First of all a great big Thank You goes out to Meghan because her review at Medieval Bookworm is what prompted me to buy this book. I loved it.
T.S. Spivet is a genius mapmaker. He doesn’t just make the typical atlas kind of maps. He makes maps of people doing things, of places and activities. He makes detailed drawings of animals and birds. He does all of this from his home on a remote ranch near the Continental Divide in Montana. When T.S. gets a call from the Smithsonian Museum to tell him that he’s won a prestigious award, he is stunned. First of all, he didn’t know his work had been submitted and secondly he’s only twelve years old. The folks at the Smithsonian clearly think they’re giving this award to an adult.
For a lot of reasons T.S. decides to make the trip to Washington, DC to accept the award and give a speech. He doesn’t tell the Museum representative his true age, only that he’ll be there. How he gets there is the story. T.S decides to go the hobo way and hop a freight train. He doesn’t tell his parents, but leaves them a note in the cookie jar.
His journey is not just the physical travel, but also a journey of discovery about himself, his world and of his family and what they really mean to him.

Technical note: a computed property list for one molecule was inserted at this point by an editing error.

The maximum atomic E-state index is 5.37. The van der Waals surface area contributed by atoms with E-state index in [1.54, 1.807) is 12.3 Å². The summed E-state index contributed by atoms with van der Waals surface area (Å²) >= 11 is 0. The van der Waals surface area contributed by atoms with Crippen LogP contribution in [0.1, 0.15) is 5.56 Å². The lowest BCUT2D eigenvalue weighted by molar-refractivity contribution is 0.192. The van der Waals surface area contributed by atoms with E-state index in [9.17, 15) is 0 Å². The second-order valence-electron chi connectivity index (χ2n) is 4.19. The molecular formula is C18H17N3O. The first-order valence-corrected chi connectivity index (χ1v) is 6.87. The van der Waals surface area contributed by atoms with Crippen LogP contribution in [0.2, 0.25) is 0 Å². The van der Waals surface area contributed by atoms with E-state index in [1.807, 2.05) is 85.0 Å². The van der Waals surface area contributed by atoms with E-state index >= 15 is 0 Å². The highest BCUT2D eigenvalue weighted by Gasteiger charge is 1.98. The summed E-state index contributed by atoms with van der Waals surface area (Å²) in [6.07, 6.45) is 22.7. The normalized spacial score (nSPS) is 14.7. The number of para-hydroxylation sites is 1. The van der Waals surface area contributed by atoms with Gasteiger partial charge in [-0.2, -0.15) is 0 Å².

The format of this book is one of the most unique I’ve experienced. Not only is it an oversized hardcover, but the story in the pages oozes beyond the formatted paragraphs on the page. The margins are filled with drawings, maps, diagrams, pictures asides and notes. These expand on the story in the narrative and are very much a part of the narrative as told by T.S.
I loved this book! I kept reading snippets that made me laugh to The Hubster. I can’t wait for him to read it. I think he’ll enjoy it a lot. I liked T.S (which stands for Tecumseh Sparrow) Spivet a lot. He’s a genius, but still very much a twelve year old kid. At times he is incredibly naïve, and at others brilliant in his observations about people and places around him. This book made me laugh, scared me a bit in places, made me angry, and made me sad.
Not ‘the bad’ but things I think you’d want to know.
There’s really nothing nightmare inducing, but there’s some weirdness and scary stuff that happens along the way (particularly considering it’s a twelve year old kid). The book itself is not a typical both in physical dimensions and how it is presented on the page. I purposely saved this book for vacation when I knew I’d have a couple of days sitting on a couch while watching the ocean to read it. It is not a book that works for my typical reading style – in and out of my backpack and reading while waiting for and sitting on the train to and from work. I wanted to sit and curl up with this in my lap and have space to turn and tilt the book as needed to read the margin notes.
There are a couple of plotlines that are left hanging a bit, but after all, T.S is only twelve. He’s got lots of time to continue to find out the truths. Nevertheless, the story was an entertaining and unique one that does have a well done conclusion.
I highly recommend this book, but don’t expect something typical at all. See more information at the website for T.S. Spivet.